Vice, Sue. Introducing Bakhtin. New York: Manchester University Press, 1997. Though this may not be the most definitive guide to Bakhtin’s thought available, its use of contemporary references in long discussions of Bakhtin’s concepts of heteroglossia, polyphony, dialogism, and the carnival make it helpful for those coming to his work with only a basic knowledge.

Mikhail Bakhtin Biography

(Great Authors of World Literature, Critical Edition)

In the late 1970’s, Mikhail Mikhailovich Bakhtin (BEHK-tehn) emerged from decades of obscurity to be hailed as one of the leading and most original theorists in a remarkably wide variety of disciplines ranging from linguistics and the social sciences to semiotics and literary criticism. Bakhtin, who was born in Orel, south of Moscow, in 1895, studied philology at the University of Odessa and later at Petrograd. He began his teaching career in a provincial elementary school, from where he went to secondary schools and the teachers’ college at Saransk. Three books written in the 1920’s—Freudianism: A Marxist Critique, The Formal Method in Literary Scholarship, and Marxism and the Philosophy of Language—have been attributed to him, either in their entirety or in part, even though the works were signed by his friends and colleagues V. N. Voloshinov and P. N. Medvedev. The political climate in postrevolutionary Russia, as revolutionary freedom gave way to political repression, may have necessitated this deception on the part of a writer whose religious views made him suspect. In 1929, the year he published the early version of his important study of Fyodor Dostoevski, Bakhtin was sentenced to internal exile and forced to work as a clerk on the Siberian border. He returned to teaching in 1936 but was beset by difficulties in the following years. In 1938, chronic osteomyelitis led to the amputation of his leg, and acceptance of his doctoral dissertation on François Rabelais, written and submitted in 1940, was delayed for political reasons until 1952 (and left unpublished until 1965). Despite physical infirmities, political difficulties, exile, and a demanding teaching schedule, Bakhtin wrote copiously throughout his entire career, but few of his books appeared under his own name during his lifetime. Only in his final years did his work begin to exert some influence on the new generation of Soviet intellectuals.{$S[A]Voloshinov, V. N.;Bakhtin, Mikhail}{$S[A]Medvedev, P. N.;Bakhtin, Mikhail}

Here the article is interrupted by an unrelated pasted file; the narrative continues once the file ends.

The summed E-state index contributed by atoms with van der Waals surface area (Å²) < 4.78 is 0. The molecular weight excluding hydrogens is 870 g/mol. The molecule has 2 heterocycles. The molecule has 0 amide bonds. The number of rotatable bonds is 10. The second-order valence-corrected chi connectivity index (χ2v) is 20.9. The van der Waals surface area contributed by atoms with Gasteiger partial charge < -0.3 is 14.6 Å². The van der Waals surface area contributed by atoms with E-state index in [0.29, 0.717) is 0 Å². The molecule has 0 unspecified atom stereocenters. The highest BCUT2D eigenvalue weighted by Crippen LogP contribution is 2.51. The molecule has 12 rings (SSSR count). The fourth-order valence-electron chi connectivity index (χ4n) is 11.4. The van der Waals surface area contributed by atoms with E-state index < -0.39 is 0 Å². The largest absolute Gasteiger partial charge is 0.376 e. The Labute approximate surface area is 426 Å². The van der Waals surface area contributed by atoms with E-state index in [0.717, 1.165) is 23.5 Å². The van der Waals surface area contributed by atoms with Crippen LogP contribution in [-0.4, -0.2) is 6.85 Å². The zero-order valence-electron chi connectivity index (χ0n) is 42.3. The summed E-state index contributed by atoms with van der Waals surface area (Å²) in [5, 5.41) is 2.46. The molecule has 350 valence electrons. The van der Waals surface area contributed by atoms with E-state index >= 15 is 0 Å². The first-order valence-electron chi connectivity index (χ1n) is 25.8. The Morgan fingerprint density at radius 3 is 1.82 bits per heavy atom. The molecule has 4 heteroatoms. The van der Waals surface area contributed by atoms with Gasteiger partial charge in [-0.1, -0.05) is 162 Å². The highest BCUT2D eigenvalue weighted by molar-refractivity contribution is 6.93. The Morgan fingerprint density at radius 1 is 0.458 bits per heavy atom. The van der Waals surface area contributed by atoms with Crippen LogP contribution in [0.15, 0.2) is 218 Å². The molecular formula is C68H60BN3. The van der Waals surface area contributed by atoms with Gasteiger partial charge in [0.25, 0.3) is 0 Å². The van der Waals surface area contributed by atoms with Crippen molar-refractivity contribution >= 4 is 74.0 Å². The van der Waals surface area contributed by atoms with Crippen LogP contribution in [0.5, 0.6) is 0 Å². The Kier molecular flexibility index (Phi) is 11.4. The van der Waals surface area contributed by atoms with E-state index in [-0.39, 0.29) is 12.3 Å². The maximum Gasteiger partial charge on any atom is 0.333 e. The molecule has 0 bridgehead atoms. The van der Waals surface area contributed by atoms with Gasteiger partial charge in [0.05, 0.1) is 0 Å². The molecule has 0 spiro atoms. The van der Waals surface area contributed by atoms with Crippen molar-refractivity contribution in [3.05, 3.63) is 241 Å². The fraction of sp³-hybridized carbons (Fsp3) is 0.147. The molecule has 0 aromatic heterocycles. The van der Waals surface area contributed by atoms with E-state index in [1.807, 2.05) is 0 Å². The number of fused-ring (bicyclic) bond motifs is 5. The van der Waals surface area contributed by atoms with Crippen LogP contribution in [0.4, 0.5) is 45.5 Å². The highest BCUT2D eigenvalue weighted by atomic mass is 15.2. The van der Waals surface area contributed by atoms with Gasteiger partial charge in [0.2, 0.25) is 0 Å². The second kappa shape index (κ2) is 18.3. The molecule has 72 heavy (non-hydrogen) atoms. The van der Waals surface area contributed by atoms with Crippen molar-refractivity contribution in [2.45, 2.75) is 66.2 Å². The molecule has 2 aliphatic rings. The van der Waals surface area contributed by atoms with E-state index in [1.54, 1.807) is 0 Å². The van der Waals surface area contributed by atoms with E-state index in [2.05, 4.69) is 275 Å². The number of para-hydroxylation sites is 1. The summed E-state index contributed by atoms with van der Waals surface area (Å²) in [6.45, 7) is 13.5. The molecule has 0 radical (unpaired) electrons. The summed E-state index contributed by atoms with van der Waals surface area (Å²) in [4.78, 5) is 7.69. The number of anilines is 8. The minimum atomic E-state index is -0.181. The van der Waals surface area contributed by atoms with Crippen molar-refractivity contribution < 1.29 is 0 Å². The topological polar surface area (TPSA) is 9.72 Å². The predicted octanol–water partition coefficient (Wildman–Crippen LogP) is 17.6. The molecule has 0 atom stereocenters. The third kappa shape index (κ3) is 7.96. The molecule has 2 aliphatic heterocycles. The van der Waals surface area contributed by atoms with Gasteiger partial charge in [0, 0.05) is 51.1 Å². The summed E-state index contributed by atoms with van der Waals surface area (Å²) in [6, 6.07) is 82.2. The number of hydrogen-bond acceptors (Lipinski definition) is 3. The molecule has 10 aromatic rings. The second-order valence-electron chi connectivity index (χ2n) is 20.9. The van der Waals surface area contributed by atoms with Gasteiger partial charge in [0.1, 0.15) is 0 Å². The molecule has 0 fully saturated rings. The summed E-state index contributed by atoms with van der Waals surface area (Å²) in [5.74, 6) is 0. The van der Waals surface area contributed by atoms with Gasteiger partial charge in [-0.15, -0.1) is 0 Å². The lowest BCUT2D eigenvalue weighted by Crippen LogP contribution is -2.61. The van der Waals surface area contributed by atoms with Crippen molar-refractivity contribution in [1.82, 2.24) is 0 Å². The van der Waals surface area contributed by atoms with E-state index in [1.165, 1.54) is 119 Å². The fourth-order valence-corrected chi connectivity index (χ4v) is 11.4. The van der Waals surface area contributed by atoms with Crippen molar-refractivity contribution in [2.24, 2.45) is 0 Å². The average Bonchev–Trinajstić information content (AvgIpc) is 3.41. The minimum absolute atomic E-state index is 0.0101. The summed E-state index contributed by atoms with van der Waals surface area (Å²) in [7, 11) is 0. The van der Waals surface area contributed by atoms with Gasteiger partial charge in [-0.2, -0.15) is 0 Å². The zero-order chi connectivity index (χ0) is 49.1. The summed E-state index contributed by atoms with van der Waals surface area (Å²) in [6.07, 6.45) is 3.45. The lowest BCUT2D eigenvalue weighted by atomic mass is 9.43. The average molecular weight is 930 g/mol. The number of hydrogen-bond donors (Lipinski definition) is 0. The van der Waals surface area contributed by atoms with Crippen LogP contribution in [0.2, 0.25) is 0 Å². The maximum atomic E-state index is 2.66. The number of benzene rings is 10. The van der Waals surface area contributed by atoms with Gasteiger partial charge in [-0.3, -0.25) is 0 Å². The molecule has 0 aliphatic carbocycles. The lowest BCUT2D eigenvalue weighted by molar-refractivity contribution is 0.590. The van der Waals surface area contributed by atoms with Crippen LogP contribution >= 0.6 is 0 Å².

At the time of his death in 1975, Bakhtin was largely unknown outside the Soviet Union. Within a decade, that situation changed dramatically. The reason for this sudden rise to fame had less to do with those critiques of Freudianism, Marxism, structuralism, and the social sciences that Bakhtin had...

(The entire section is 951 words.)

Mikhail Bakhtin Biography

(Survey of World Philosophers)

Article abstract: Bakhtin had a profound impact on the philosophy and interrelatedness of language and society, on the extension of linguistics and literary theory, and on modern philosophical systems.

Early Life

Mikhail Mikhailovich Bakhtin was born November 16, 1895, in the provincial capital of Orel, Russia. Untitled and unpropertied, he came from a noble family who, like their city, dated back to the late Middle Ages. His father and grandfather were owner and manager, respectively, of state banks. The third of five children, Mikhail was closer to his elder brother Nikolai than to his three sisters or his parents. A German governess taught the boys Greek poetry in German...

(The entire section is 1842 words.)